- a sensation of floating out of the body, which may include seeming to view the body from above;
- feelings of peace, joy or tranquility;
- a life-review in which previous life events are reviewed or relived in some sped-up manner;
- a passage through a tunnel;
- an encounter with a very bright light or a “being of light” or a light that is somehow sensed to be numinous or a source of thought or feeling;
- an experience of seeing some heavenly or supernatural realm;
- an experience of seeming to see one or more deceased relatives;
- an experience of being told that you must “go back” and continue to live your regular life;
- an experience of having heightened consciousness, mentality or perception.
Could it be that such experiences are just a kind of modern myth that arose about 45 years ago, and that people continue to have such experiences because they are kind of “following a cultural script”? One way to test that idea is to see whether there are any accounts of such experiences very long before the publication of Life After Life.
As it happens, a few nineteenth century books contain accounts that have some of the characteristics listed above. One such book is the 1873 book Biography of Mrs J.H. Conant the World's Medium of the Nineteenth Century by Allen Putnam. The book can be read in full here. On page 36 of the book we are told Mrs. Conant received a bad overdose that caused a doctor to declare that “she must die.” Mrs. Conant then fell into a “deathly stupor.” She then experienced a near-death experience described below:
“Nature rallied, and she rapidly recovered. When she regained full consciousness, she remembered that she seemed to have been in some beautiful place, she thought was heaven. Here she met the mother who left her in earlier years, and when she wept and begged to be allowed to stay with her, her parent gently but firmly told her that she must return to earth life — that she had yet a mission to perform — and her poor tempest-tossed bark was again obliged to put to sea from out the haven of peace where it hoped to rest; but blessed were the assurances she received, that in due time she should again and finally cast anchor amid the golden sand that sparkles in the river of Paradise.”
So we have in this 1873 account three of the common characteristics of a near-death experience: a trip to a heaven-like place, a meeting with a dead relative, and a communication that the person must return to earthly life because the time was not right.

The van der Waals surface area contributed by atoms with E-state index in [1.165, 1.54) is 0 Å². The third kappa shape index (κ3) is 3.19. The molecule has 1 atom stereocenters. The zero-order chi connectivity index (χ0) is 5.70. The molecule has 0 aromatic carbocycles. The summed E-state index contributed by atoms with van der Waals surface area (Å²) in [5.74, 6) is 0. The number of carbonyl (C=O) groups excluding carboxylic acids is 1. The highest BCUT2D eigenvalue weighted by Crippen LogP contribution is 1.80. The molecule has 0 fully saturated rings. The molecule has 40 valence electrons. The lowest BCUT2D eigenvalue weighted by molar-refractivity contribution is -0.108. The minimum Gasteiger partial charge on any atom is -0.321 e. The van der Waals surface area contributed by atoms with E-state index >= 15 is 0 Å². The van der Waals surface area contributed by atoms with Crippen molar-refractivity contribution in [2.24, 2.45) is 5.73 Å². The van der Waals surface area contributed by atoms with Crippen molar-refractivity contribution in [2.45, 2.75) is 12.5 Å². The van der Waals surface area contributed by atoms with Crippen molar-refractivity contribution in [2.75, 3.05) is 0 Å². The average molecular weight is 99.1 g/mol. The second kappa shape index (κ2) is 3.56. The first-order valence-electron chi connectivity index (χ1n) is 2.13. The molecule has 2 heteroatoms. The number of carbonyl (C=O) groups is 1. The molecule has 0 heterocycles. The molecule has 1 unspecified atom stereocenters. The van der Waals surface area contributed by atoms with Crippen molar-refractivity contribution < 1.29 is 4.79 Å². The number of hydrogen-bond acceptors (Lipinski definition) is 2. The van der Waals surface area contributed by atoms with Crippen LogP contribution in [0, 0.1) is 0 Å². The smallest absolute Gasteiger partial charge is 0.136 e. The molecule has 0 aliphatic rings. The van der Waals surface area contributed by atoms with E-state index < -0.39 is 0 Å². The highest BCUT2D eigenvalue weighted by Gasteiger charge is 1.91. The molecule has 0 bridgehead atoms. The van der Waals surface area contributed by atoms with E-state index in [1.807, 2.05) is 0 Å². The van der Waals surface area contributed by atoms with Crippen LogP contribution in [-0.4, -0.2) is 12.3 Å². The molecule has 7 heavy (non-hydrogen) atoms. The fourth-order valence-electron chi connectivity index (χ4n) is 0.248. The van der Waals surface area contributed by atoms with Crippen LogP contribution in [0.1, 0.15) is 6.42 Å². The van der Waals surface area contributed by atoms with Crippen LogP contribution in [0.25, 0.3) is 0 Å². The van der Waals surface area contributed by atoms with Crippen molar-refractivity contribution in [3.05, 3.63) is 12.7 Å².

Another account of a near-death experience can be found in the 1863 book From Matter to Spirit: The Result of Ten Years of Experience in Spirit Manifestations, Intended as a Guide to Enquirers by Sophia Elizabeth de Morgan and Augustus de Morgan. On page 176 to 179 of the book (which you can read using this link), we read the account of an Admiral Beaufort who almost drowned at sea while he was a captain. Beaufort states the following:
"I was soon exhausted by my struggles; and, before any relief reached me, I had sunk below the surface – all hope had fled, all exertion had ceased, and I felt that I was drowning....From the moment that all exertion had ceased – which I imagine was the immediate consequence of complete suffocation – a calm feeling of the most perfect tranquility succeeded the most tumultuous sensation. It might be called apathy, certainly not resignation; I no longer thought of being rescued, nor was I in any bodily pain....Though the senses were thus deadened, not so the mind; its activity seemed to be invigorated to a degree which defies all description; for thought rose after thought with a rapidity of succession that is not only indescribable, but also inconceivable to anyone who has not been himself in a similar situation...Thus, traveling backwards, every incident of my past life seemed to me to glance across my recollection in retrograde progression; not, however, in mere outline as here stated, but the picture filled up, with every minute and collateral feature; in short, the whole period of my existence seemed to be placed before me in a kind of panoramic review, and each act of it seemed to be accompanied by a consciousness of right and wrong, or of some reflection on its cause or consequences – indeed, many trifling events, which had been long ago forgotten, then crowded into my imagination, and with the character of recent familiarity."